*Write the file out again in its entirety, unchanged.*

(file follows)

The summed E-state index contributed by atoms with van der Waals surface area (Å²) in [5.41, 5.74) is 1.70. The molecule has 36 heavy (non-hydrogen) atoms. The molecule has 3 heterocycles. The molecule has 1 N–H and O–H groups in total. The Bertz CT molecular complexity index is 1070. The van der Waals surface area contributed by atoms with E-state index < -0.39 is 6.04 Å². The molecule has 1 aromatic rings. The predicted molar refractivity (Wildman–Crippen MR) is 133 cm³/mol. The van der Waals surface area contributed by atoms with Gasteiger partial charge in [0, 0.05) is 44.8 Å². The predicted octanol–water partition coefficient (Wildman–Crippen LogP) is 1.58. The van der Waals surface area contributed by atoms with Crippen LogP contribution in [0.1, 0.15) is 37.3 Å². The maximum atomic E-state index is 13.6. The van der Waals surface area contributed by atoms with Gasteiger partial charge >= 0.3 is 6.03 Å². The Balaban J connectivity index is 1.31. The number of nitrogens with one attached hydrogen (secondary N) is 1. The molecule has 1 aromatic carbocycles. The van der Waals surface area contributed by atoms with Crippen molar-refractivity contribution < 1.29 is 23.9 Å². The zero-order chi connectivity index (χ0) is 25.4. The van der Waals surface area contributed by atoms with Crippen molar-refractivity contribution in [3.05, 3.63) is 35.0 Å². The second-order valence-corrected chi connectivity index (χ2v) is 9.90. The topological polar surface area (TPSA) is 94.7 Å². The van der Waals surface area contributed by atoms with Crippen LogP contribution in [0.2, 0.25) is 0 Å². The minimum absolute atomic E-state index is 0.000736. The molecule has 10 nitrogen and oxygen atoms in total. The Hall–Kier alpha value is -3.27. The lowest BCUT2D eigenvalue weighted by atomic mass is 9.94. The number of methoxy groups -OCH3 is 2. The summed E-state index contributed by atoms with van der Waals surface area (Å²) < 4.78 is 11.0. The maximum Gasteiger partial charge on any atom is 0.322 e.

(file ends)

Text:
The summed E-state index contributed by atoms with van der Waals surface area (Å²) in [5.41, 5.74) is 1.70. The molecule has 36 heavy (non-hydrogen) atoms. The molecule has 3 heterocycles. The molecule has 1 N–H and O–H groups in total. The Bertz CT molecular complexity index is 1070. The van der Waals surface area contributed by atoms with E-state index < -0.39 is 6.04 Å². The molecule has 1 aromatic rings. The predicted molar refractivity (Wildman–Crippen MR) is 133 cm³/mol. The van der Waals surface area contributed by atoms with Gasteiger partial charge in [0, 0.05) is 44.8 Å². The predicted octanol–water partition coefficient (Wildman–Crippen LogP) is 1.58. The van der Waals surface area contributed by atoms with Crippen LogP contribution in [0.1, 0.15) is 37.3 Å². The maximum atomic E-state index is 13.6. The van der Waals surface area contributed by atoms with Gasteiger partial charge >= 0.3 is 6.03 Å². The Balaban J connectivity index is 1.31. The number of nitrogens with one attached hydrogen (secondary N) is 1. The molecule has 1 aromatic carbocycles. The van der Waals surface area contributed by atoms with Crippen molar-refractivity contribution < 1.29 is 23.9 Å². The zero-order chi connectivity index (χ0) is 25.4. The van der Waals surface area contributed by atoms with Crippen molar-refractivity contribution in [3.05, 3.63) is 35.0 Å². The second-order valence-corrected chi connectivity index (χ2v) is 9.90. The topological polar surface area (TPSA) is 94.7 Å². The van der Waals surface area contributed by atoms with Crippen LogP contribution in [0.2, 0.25) is 0 Å². The minimum absolute atomic E-state index is 0.000736. The molecule has 10 nitrogen and oxygen atoms in total. The Hall–Kier alpha value is -3.27. The lowest BCUT2D eigenvalue weighted by atomic mass is 9.94. The number of methoxy groups -OCH3 is 2. The summed E-state index contributed by atoms with van der Waals surface area (Å²) < 4.78 is 11.0. The maximum Gasteiger partial charge on any atom is 0.322 e.